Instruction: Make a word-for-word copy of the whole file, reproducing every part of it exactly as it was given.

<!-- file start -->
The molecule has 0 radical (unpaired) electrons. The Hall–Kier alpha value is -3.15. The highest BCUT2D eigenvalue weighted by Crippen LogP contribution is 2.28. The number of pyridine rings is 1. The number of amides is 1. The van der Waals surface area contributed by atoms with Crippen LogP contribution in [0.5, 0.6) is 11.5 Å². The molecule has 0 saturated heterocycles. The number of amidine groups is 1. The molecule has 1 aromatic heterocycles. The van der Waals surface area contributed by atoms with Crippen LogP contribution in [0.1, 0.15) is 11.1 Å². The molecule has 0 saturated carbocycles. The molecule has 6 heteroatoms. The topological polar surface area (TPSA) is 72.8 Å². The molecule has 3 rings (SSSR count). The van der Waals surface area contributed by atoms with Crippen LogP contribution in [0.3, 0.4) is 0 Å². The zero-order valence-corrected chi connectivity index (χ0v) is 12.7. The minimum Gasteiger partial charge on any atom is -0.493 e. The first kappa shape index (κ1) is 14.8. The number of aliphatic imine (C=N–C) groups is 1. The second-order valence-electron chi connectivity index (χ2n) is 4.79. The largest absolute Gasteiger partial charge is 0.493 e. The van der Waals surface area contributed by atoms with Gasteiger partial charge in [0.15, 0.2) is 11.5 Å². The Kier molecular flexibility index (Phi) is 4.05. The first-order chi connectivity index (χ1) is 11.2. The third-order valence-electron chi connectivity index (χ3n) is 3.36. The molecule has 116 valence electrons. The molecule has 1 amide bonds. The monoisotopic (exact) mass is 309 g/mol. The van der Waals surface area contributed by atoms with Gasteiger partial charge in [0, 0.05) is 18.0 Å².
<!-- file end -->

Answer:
The molecule has 0 radical (unpaired) electrons. The Hall–Kier alpha value is -3.15. The highest BCUT2D eigenvalue weighted by Crippen LogP contribution is 2.28. The number of pyridine rings is 1. The number of amides is 1. The van der Waals surface area contributed by atoms with Crippen LogP contribution in [0.5, 0.6) is 11.5 Å². The molecule has 0 saturated heterocycles. The number of amidine groups is 1. The molecule has 1 aromatic heterocycles. The van der Waals surface area contributed by atoms with Crippen LogP contribution in [0.1, 0.15) is 11.1 Å². The molecule has 0 saturated carbocycles. The molecule has 6 heteroatoms. The topological polar surface area (TPSA) is 72.8 Å². The molecule has 3 rings (SSSR count). The van der Waals surface area contributed by atoms with Crippen LogP contribution in [0.3, 0.4) is 0 Å². The zero-order valence-corrected chi connectivity index (χ0v) is 12.7. The minimum Gasteiger partial charge on any atom is -0.493 e. The first kappa shape index (κ1) is 14.8. The number of aliphatic imine (C=N–C) groups is 1. The second-order valence-electron chi connectivity index (χ2n) is 4.79. The largest absolute Gasteiger partial charge is 0.493 e. The van der Waals surface area contributed by atoms with Gasteiger partial charge in [0.15, 0.2) is 11.5 Å². The Kier molecular flexibility index (Phi) is 4.05. The first-order chi connectivity index (χ1) is 11.2. The third-order valence-electron chi connectivity index (χ3n) is 3.36. The molecule has 116 valence electrons. The molecule has 1 amide bonds. The monoisotopic (exact) mass is 309 g/mol. The van der Waals surface area contributed by atoms with Gasteiger partial charge in [0, 0.05) is 18.0 Å².